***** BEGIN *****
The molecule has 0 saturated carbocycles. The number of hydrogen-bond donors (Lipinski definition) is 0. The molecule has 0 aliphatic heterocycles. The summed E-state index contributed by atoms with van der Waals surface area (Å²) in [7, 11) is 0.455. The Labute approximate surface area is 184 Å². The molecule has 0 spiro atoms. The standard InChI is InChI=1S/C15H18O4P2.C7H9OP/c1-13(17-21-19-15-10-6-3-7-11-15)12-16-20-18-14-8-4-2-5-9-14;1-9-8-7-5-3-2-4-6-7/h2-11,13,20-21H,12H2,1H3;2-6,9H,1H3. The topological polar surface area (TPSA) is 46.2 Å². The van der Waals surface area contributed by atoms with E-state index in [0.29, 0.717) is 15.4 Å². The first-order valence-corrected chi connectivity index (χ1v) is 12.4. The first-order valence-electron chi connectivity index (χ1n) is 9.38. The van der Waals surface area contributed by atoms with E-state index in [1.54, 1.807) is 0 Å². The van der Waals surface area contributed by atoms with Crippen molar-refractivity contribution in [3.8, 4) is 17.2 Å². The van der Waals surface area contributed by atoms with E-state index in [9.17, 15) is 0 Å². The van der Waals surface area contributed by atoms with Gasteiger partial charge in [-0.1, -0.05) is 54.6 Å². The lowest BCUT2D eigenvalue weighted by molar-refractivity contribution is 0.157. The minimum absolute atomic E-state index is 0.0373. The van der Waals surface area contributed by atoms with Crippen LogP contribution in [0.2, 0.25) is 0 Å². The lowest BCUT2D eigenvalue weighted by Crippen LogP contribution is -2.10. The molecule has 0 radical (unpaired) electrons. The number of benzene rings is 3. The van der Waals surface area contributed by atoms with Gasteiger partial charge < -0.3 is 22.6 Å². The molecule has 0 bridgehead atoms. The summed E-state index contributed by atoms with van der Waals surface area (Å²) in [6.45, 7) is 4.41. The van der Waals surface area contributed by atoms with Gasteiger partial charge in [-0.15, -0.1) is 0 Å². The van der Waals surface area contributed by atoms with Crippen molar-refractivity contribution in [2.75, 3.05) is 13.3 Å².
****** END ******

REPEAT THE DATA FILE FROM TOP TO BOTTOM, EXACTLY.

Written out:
The molecule has 0 saturated carbocycles. The number of hydrogen-bond donors (Lipinski definition) is 0. The molecule has 0 aliphatic heterocycles. The summed E-state index contributed by atoms with van der Waals surface area (Å²) in [7, 11) is 0.455. The Labute approximate surface area is 184 Å². The molecule has 0 spiro atoms. The standard InChI is InChI=1S/C15H18O4P2.C7H9OP/c1-13(17-21-19-15-10-6-3-7-11-15)12-16-20-18-14-8-4-2-5-9-14;1-9-8-7-5-3-2-4-6-7/h2-11,13,20-21H,12H2,1H3;2-6,9H,1H3. The topological polar surface area (TPSA) is 46.2 Å². The van der Waals surface area contributed by atoms with E-state index in [0.29, 0.717) is 15.4 Å². The first-order valence-corrected chi connectivity index (χ1v) is 12.4. The first-order valence-electron chi connectivity index (χ1n) is 9.38. The van der Waals surface area contributed by atoms with E-state index in [1.54, 1.807) is 0 Å². The van der Waals surface area contributed by atoms with Crippen molar-refractivity contribution in [3.8, 4) is 17.2 Å². The van der Waals surface area contributed by atoms with E-state index in [9.17, 15) is 0 Å². The van der Waals surface area contributed by atoms with Gasteiger partial charge in [-0.1, -0.05) is 54.6 Å². The lowest BCUT2D eigenvalue weighted by molar-refractivity contribution is 0.157. The minimum absolute atomic E-state index is 0.0373. The van der Waals surface area contributed by atoms with Crippen LogP contribution in [0.2, 0.25) is 0 Å². The lowest BCUT2D eigenvalue weighted by Crippen LogP contribution is -2.10. The molecule has 0 radical (unpaired) electrons. The number of benzene rings is 3. The van der Waals surface area contributed by atoms with Gasteiger partial charge < -0.3 is 22.6 Å². The molecule has 0 bridgehead atoms. The summed E-state index contributed by atoms with van der Waals surface area (Å²) in [6.45, 7) is 4.41. The van der Waals surface area contributed by atoms with Gasteiger partial charge in [-0.15, -0.1) is 0 Å². The van der Waals surface area contributed by atoms with Crippen molar-refractivity contribution in [2.75, 3.05) is 13.3 Å².